When auditing your checkout UX, survey your target audience and conduct user tests to learn how visitors are interacting on your site. Additionally, you can heat map out your site to see how customers are shopping. Are they browsing the different categories and adding everything they want to cart, the Stella McCartney Monogram tote, the Prada strappy sandals, and the Calvin Klein tee… only to be discouraged by the $1,089 total in their cart? Do they then proceed to click the X on the lower priority items?
Take notice of how visitors are shopping to inform your design choices. For example, given the former, you may test and refine the way visitors readjust the contents of their cart to make it smooth and seamless with a clear X button, rather than requiring them to change the quantity to 0 or asking them to click ‘update’ (which is unnecessary and unintuitive in most cases).
You can also avoid diminishing your AOV (average order value) by offering more affordable personalized recommendations during this point in the checkout flow. Corra leverages partnerships with technologies like Adobe Target, Nosto, and Dynamic Yield, which use algorithms to analyze hundreds of retailer data points in real-time, to allow for this marketing personalization. For example, we worked with St. John Knits to drive up AOV on their cart page by recommending lower price-point items as “impulse buy” accessories. The brand is now driving 9 percent of its revenue through product recommendations across various pages on their site enabled by Nosto.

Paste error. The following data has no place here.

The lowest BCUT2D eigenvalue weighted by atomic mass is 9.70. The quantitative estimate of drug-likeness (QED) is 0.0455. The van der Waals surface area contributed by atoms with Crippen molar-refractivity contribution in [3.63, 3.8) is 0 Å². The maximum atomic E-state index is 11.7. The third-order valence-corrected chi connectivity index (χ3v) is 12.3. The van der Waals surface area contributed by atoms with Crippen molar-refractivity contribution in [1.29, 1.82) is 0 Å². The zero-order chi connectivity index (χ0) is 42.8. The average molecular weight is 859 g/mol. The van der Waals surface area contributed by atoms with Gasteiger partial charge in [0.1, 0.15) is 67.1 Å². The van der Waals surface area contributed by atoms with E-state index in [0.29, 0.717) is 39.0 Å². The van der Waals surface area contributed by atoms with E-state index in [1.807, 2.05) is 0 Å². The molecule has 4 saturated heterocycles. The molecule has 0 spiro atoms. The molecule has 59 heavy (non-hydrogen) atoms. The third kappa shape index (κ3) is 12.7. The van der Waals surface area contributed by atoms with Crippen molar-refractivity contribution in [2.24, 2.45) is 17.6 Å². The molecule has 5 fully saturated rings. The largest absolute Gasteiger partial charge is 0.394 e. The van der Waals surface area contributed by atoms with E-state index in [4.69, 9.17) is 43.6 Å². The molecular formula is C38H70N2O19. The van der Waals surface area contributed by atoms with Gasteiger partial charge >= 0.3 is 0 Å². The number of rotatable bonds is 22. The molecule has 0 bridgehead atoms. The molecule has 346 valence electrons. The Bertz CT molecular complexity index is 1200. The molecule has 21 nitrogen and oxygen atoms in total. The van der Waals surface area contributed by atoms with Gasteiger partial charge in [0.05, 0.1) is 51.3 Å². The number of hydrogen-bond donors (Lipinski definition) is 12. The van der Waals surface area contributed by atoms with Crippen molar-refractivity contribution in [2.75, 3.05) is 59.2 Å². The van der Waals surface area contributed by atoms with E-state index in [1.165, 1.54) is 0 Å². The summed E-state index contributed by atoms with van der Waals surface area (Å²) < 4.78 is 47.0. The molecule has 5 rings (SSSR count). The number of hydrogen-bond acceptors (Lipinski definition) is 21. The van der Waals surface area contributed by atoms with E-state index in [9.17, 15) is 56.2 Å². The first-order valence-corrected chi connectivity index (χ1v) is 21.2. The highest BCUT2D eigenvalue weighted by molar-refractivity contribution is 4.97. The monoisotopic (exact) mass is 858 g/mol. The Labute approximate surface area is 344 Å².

As you know, consumer data is an invaluable component in maximizing conversions. While transactional data is important, behavioral data, like the movement of a mouse, can be just as insightful. So can customer service inquiries or FAQs. Say your target demographic are ‘Henrys’ (high-income, not rich yet) A.K.A. millennials that like to travel a lot, and you find they’re repeatedly requesting scheduled deliveries in a narrower, more specific time frame to accommodate their travel schedules– you may consider adding this option to the checkout flow. This is yet another exception to the one-step checkout “best practice” rule. If users are confident an item will arrive before a trip, they’re more likely to convert.
Step 3: Optimize and Elevate.
Corra’s UX team is constantly testing and iterating new approaches. We look at analytics (bounce rates, time spent on each checkout step, etc.) to further optimize the UX and continue A/B testing after the new site goes live. It’s all about fine-tuning the details. Something as simple as a promo code reminder or automatic activation, further along in the checkout process (so visitors don’t have to backtrack to remember what it was) can be the difference between cart abandonment and a completed conversion.
You may not have the resources to analyze every detail of your customer experience design and perform a comprehensive UX audit of your site’s checkout, and if this is the case, reach out to Corra for a consultation. Our UX team has worked with the likes of Nike, Sugarfina, Eileen Fisher, Beyond Yoga, MAC Cosmetics, and many more. We’re always looking for inspiring brands across all industries to partner with and create beautiful user experiences for.